The Curtises were married after his sophomore year at Auburn, where he played baseball, but the influence of his father remained the preeminent guiding force in Curtis’ life.
Jeanie Curtis said her husband’s strict upbringing shaped how he handled his football players and was astounded when she saw their admiration of him grow even after Curtis assailed them for making mistakes in practice. Then she remembered how much Curtis loved his father for the same demanding treatment, the same lessons of right and wrong, and how he taught his own players to turn the vicissitudes of one moment into the triumphs of the next.
“I wanted to tell those guys, ‘I’m so sorry but he has two sons he loves more than anything and he’s just as tough on them,’” Jeanie Curtis said. “He can be so hard and so tough and those kids will still run through a brick wall for him. I don’t understand it sometimes. You wouldn’t believe the guys who come back years later and say what a difference he made in their lives and he made them get to where they needed to be.”
In fact, at the annual UMS-Wright football banquet, the seniors give Curtis sealed letters which he insists on reading in private.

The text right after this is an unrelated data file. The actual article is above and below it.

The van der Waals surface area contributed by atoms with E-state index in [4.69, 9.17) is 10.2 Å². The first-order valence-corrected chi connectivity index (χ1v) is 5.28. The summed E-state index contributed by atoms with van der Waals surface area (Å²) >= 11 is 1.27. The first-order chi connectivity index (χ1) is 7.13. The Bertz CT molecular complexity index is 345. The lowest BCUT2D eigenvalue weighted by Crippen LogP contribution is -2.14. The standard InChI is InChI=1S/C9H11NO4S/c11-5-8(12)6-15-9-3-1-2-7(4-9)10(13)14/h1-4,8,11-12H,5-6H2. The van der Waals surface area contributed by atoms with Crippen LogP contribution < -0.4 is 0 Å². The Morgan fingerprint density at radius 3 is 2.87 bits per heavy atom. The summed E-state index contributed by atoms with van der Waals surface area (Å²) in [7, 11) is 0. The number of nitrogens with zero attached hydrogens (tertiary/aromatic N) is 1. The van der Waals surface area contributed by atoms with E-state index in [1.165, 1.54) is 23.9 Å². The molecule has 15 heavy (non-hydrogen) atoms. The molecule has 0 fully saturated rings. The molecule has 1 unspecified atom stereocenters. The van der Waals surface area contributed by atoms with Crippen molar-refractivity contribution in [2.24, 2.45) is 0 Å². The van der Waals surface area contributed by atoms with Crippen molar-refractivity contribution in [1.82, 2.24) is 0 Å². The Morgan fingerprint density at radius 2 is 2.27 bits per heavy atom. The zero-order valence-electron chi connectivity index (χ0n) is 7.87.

“He’ll wait a few days or a week and he’ll start reading them, maybe two a day,” Jeanie Curtis said. “He gets emotional and he won’t read them in front of me. But they’ll say he is like a second dad to them. It blows me away.”
Jeanie Curtis said she didn’t expect her husband to coach 34 seasons and amass 348 victories but understands football continues to infuse Curtis with a desire to teach his players how to be winners.
“I think he’s doing it to stay away from me,” she wisecracked. “I don’t know how we got here. I never dreamed Terry would be going this long. I still feel like I want to go outside and do cartwheels but the time has flown by. I was a teacher and counselor but I didn’t want to keep doing it after I got my time in. He loves it more every year he goes.”
Didn’t like the buildup
The years change and so do the players but Curtis remains non-negotiable on total effort, total commitment to the team, the quest for excellence and being punctual.
“Terry says if you’re early, you’re on time, if you’re on time, you’re late, and if you’re late, you’re fired,” his wife said.
Curtis, as is his wont, was early to reach the all-time wins record and has 348 victories in 34 years. That’s far quicker than the man he passed, Vestavia Hills’ Buddy Anderson (346 wins in 43 years) and other top-10 greats such as Fayette County’s Walden Tucker (322 wins in 40 years) and Luverne’s Glenn Daniel (302 wins in 46 years).
But Jeanie Curtis said her husband was not comfortable with the constant attention he got as he approached the record.
“He doesn’t care for it — he didn’t like the notoriety and the buildup before the season ended,” she said. “He was too worried about those football players and how it might take away from them or that they would feel responsible or feel that they let him down if they were to lose. He wouldn’t even let me talk about it.”